During a Chan Session, everyone should understand the rules. Before the wooden fish is struck, no one should casually wander around. If you don't abide by the rules and follow instructions, then you are a transgressor of the rules. In the Chan Hall, the rules of the Chan Hall should be observed. After the silent sit is ended, the proctor should check and make sure everyone has put on his shoes before he hits the bell. When everyone has stood up, he should hit the wooden fish twice. Before the fish is struck twice, even if people have already stood up, they should not start walking yet. These are very simple rules which all of you should know. If you hit the wooden fish immediately after the sit is ended, before people have stood up, how can they walk? If you wait for another three minutes, that's fine. Some people's legs are numb from sitting, and they cannot even stand up, so how could they walk? These things are common sense in the Chan Hall, and everyone should know them.
I know that several people felt pain in their legs as they sat, so they started crying. That's totally useless. The more you cry, the more it hurts. The legs won't say, "Since you cried, we'll stop hurting." People are generally under the impression that sitting in Chan at our place is a very good thing. Actually, when they come here, they have to suffer. "Very good" means "very bitter." We get up a little after two o'clock in the morning, rest for only one hour during the day, and don't go to sleep until midnight. Getting only two to three hours of sleep every day, you could say we're applying effort as if our life depended on it. That's called "renouncing death and getting life in return."
If you cannot give up death, you won't be able to exchange it for life.If you can't give up the false, you won't be able to realize the truth.
If you can't endure suffering, you won't get to enjoy blessings. If you want to attain true skill, you must patiently endure toil and suffering--grit your teeth and bear the pain in your legs. Actually, there doesn't have to be any pain. But we want there to be pain, so we endure it when our legs hurt. "Enduring what people cannot endure" is just enduring this. If you cannot bear the pain, then you still can't pass the test. You have to break through all the critical gates in your body. "Critical gates" refers to the points of pain and discomfort in your body that cause you a lot of affliction. At that point, if you can endure it and not become afflicted, just that is skill. If you cannot endure it, then you can't pass the test. Some people who come here can't even take it for a day before they want to run away. All of you have been here for so many days--that's not easy.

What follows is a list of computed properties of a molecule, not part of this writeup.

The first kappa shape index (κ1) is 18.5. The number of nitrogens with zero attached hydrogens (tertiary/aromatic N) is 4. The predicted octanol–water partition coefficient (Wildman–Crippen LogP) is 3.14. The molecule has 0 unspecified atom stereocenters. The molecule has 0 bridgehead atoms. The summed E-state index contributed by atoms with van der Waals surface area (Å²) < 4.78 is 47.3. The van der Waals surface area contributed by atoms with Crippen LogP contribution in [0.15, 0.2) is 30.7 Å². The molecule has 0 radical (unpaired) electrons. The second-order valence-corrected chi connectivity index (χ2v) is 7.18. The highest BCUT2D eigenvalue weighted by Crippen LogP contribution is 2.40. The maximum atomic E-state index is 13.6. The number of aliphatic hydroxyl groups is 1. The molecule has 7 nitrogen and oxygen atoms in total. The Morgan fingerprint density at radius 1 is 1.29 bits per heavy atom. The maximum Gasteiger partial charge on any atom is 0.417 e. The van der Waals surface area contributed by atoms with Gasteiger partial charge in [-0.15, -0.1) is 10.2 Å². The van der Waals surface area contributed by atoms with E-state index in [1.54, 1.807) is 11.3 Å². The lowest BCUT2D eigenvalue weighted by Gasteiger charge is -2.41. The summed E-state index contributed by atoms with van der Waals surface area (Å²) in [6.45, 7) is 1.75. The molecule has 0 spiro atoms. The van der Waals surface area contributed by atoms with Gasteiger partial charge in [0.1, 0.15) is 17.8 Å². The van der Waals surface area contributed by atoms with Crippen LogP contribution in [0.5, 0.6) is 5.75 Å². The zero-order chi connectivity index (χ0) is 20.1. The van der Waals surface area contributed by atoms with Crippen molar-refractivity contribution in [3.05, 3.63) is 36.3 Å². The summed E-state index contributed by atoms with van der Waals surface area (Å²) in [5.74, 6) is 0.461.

Girls are especially afraid of pain, and the fact that they've been taking so much suffering means they will certainly plant deep good roots. In the future their Bodhi seeds will sprout and bear the Bodhi fruit. As it's said, "no work is done in vain." However much effort you put in here, that's how much you'll get out, and you won't be wasting your time at all.
In cultivating, you must have "patience with production"--that is, you must be patient with what you cannot endure. "Patience with dharmas" means you must be patient with the arising and cessation of all dharmas. Even if you cannot endure, you have to endure. Don't be afraid of pain, and don't be running about everywhere, or you won't be able to attain samadhi. You must see all dharmas as empty; see through them and put them down. From patience with production and patience with dharmas, you can then attain patience with non-production and the non-existence of dharmas. As it's said, "Not seeing the slightest dharma arise, and not seeing the slightest dharma cease," you can patiently accept it in your mind.